It has adopted the national definition of bullying that directly links it to a misuse of power. The strategy also questions the role “movies, television, newspapers and the internet” could play in promoting violence.
But bullying is just one way people misuse power to harm others, and violent media as the cause of violent behaviour in young people is an old idea.
My research challenges simplistic answers about what causes young people to be violent.
To reduce school bullying we need to look at what is known as the invisible violence that young people are typically exposed to in their everyday lives.
Invisible violence isn’t direct action, such as bullying between people. It’s a feeling of violation experienced through culturally accepted behaviours and power imbalances.
Violent media is not the (only) problem
The new Bullying Prevention Strategy aims to reduce the likelihood of bullying by addressing individual factors, social dynamics and social and cultural factors.
On this last point, the strategy says:
While research in this area is still emerging, there is evidence that social and cultural factors can influence children’s experiences of bullying.
The strategy suggests there is a need to better understand the influence of media on behaviour.
But the idea that violence in movies, games and other media is corrupting young people has been extensively researched and is regularly a source of unwelcome moral panic.
Political leaders are often quick to point the finger of blame at violent video games as the cause of youth violence. In contrast, the results of significant research into a straightforward link between violent media and violent behaviour suggest this idea is inappropriately simplistic.
Sure, plenty of movies and video games glorify violence, and this is clearly visible to young people. But there are other less visible ways that young people are exposed to power inequalities and violence.
Exposure to ‘invisible violence’
My research gathers marginalised young people’s experiences of violence. These are young people who have often been victims or perpetrators of school bullying and violence.
When asked about what violence means to them, they would begin by talking about physical fighting, verbal abuse and sometimes more complex experiences such as self-harm or neglect.
When I asked more, they started describing other power inequalities and abuses that are not typically thought of as violence. They talked about “rolling people for their money” because crime is “what happens with the loop of poverty”.
They saw a system that “rewards you for being upper middle class and white and educated”, and which considered people “not really that violent” if they are nice and polite.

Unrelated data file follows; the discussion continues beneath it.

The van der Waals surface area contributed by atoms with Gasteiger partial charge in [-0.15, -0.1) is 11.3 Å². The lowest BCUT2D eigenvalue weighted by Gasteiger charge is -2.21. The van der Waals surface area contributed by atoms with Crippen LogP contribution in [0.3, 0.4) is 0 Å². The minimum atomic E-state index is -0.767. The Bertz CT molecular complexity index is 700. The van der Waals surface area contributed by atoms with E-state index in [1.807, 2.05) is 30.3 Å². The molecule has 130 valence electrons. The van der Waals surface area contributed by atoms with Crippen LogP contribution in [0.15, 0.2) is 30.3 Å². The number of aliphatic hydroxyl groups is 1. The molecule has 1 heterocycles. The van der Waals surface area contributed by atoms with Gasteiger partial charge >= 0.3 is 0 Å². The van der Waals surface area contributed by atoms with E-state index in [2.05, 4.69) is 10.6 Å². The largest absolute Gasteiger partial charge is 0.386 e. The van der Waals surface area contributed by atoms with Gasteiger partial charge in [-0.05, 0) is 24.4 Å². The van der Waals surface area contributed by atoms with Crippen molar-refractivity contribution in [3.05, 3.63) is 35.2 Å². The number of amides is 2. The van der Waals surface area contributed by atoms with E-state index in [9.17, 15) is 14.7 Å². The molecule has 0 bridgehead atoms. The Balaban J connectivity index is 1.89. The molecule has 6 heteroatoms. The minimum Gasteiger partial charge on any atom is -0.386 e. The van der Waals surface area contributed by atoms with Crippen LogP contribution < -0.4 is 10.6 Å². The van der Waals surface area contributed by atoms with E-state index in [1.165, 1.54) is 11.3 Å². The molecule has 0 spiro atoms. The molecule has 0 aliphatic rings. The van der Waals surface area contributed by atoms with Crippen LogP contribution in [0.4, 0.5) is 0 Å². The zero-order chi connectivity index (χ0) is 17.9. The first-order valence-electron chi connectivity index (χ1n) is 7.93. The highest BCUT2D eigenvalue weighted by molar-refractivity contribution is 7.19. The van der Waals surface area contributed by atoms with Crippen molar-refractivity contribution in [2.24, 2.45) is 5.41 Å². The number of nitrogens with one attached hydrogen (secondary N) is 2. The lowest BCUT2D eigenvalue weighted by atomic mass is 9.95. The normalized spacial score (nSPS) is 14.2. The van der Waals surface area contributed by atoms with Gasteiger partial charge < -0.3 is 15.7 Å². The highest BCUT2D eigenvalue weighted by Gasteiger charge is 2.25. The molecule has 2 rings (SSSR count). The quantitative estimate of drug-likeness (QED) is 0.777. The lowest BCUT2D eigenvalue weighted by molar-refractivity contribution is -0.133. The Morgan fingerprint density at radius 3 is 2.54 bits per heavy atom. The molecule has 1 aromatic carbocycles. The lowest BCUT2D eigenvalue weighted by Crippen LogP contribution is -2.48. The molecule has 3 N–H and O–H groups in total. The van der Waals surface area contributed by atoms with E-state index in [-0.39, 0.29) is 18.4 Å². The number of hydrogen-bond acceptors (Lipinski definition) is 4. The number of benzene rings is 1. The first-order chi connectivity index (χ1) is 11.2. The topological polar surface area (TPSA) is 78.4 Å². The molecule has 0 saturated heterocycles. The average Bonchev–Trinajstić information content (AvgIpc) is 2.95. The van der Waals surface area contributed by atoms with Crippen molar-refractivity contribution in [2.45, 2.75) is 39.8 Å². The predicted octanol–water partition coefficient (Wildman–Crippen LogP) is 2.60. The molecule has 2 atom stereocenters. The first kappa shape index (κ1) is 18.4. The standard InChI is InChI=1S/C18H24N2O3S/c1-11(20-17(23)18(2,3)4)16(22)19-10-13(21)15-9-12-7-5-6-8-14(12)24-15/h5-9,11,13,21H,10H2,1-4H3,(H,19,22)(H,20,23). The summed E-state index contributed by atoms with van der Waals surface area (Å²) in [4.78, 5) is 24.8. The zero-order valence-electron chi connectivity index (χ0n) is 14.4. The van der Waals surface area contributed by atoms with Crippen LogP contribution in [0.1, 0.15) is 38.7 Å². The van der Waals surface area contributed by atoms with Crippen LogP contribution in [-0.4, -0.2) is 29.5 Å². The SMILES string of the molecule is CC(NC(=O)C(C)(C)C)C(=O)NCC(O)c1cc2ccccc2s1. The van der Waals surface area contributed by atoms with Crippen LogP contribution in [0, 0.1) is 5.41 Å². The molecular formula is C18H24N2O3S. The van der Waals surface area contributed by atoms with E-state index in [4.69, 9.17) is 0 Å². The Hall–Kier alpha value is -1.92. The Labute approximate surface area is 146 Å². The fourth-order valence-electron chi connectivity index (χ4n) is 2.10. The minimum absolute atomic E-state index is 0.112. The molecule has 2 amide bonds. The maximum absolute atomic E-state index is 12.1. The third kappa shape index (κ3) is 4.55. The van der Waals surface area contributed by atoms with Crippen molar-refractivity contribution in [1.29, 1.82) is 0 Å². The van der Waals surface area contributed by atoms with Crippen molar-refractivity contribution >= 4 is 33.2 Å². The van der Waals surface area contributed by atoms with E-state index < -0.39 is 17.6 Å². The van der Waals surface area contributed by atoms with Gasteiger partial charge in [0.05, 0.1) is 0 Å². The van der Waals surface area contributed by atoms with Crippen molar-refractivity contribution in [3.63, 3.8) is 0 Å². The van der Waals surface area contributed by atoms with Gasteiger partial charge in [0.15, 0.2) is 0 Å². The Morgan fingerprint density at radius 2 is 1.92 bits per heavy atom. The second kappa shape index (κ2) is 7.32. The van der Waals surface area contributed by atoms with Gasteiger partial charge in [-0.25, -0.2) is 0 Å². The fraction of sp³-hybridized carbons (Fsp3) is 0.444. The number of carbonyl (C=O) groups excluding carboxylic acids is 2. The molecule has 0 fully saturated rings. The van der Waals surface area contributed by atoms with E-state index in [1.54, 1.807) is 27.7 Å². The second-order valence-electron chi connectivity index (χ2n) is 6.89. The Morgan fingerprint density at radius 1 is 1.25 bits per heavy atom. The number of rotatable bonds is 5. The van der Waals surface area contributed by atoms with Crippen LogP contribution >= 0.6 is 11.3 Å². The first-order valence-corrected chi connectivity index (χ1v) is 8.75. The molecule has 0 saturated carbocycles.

These ideas are not usually thought about as violence. Violence is usually associated with physical force. But these young people saw violence all around them. As one young person described to me:
[…] the violence of our systems and structures of our society that we participate in […] even in just existing, it’s like a violent existence.
This violence is hidden because we don’t think about violence in this way. But this invisible violence tells a story about how young people see who has power and how they use it.
There isn’t a simple correlation between young people seeing or experiencing this kind of violation and then acting out bullying behaviour. Social systems and human behaviour are more complex than that.
But research so far in this space suggests this kind of invisible violence legitimises and justifies interpersonal violence.
This is a new area of research and there are unlikely to be simple answers. But blaming youth violence and bullying on violent media hasn’t produced meaningful ways forward. This issue needs new and creative ways of rethinking the problem and causes of violence among young people.
A big issue in need of answers
An alarming number of Australians experience bullying and violence in schools and workplaces. More than a quarter of students in years 4 to year 9 in South Australian schools and more than a third of all employees in Australia have been bullied at some time.
My research suggests violence isn’t simply something that is inherent to youth or that we grow out of as an adult.
Instead, visible violence and bullying can be thought of as a symptom of invisible violating social inequalities. Young people don’t grow out of violence; they just learn to accept it and hide it in socially acceptable places.
That’s why changing violent behaviours such as bullying in schools requires us to challenge our assumptions about violence. Rather than disparate incidents of bullying between individuals, violence needs to be examined as a pattern of abuses of power and a social narrative that underpins our society and cultural identities.